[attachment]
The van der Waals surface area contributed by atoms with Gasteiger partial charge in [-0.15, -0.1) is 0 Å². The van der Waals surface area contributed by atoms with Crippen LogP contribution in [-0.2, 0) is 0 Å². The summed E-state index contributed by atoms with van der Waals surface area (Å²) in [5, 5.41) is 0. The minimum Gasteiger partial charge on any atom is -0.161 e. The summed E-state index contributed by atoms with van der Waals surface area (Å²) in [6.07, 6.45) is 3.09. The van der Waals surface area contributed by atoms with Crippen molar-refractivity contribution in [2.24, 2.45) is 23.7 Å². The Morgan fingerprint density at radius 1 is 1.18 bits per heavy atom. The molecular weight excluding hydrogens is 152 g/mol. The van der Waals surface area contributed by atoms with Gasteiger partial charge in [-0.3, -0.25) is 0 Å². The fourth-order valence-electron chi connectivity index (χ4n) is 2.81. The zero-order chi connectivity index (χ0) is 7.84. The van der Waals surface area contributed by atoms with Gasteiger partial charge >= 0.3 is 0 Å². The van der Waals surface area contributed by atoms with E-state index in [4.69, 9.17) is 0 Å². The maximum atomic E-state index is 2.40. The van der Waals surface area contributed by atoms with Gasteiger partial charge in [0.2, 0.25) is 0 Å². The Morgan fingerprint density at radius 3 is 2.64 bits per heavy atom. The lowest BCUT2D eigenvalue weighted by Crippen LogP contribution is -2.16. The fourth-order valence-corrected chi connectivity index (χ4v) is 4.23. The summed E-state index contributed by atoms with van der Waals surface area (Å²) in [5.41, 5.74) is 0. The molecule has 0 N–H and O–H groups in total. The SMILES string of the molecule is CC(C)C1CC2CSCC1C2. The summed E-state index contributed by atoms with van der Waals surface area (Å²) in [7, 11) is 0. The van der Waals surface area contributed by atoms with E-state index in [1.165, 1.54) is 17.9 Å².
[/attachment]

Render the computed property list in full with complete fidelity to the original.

The van der Waals surface area contributed by atoms with Gasteiger partial charge in [-0.15, -0.1) is 0 Å². The van der Waals surface area contributed by atoms with Crippen LogP contribution in [-0.2, 0) is 0 Å². The summed E-state index contributed by atoms with van der Waals surface area (Å²) in [5, 5.41) is 0. The minimum Gasteiger partial charge on any atom is -0.161 e. The summed E-state index contributed by atoms with van der Waals surface area (Å²) in [6.07, 6.45) is 3.09. The van der Waals surface area contributed by atoms with Crippen molar-refractivity contribution in [2.24, 2.45) is 23.7 Å². The Morgan fingerprint density at radius 1 is 1.18 bits per heavy atom. The molecular weight excluding hydrogens is 152 g/mol. The van der Waals surface area contributed by atoms with Gasteiger partial charge in [-0.3, -0.25) is 0 Å². The fourth-order valence-electron chi connectivity index (χ4n) is 2.81. The zero-order chi connectivity index (χ0) is 7.84. The van der Waals surface area contributed by atoms with Gasteiger partial charge >= 0.3 is 0 Å². The van der Waals surface area contributed by atoms with E-state index in [4.69, 9.17) is 0 Å². The maximum atomic E-state index is 2.40. The van der Waals surface area contributed by atoms with Gasteiger partial charge in [0.2, 0.25) is 0 Å². The Morgan fingerprint density at radius 3 is 2.64 bits per heavy atom. The lowest BCUT2D eigenvalue weighted by Crippen LogP contribution is -2.16. The fourth-order valence-corrected chi connectivity index (χ4v) is 4.23. The summed E-state index contributed by atoms with van der Waals surface area (Å²) in [5.41, 5.74) is 0. The molecule has 0 N–H and O–H groups in total. The SMILES string of the molecule is CC(C)C1CC2CSCC1C2. The summed E-state index contributed by atoms with van der Waals surface area (Å²) in [7, 11) is 0. The van der Waals surface area contributed by atoms with E-state index in [1.165, 1.54) is 17.9 Å².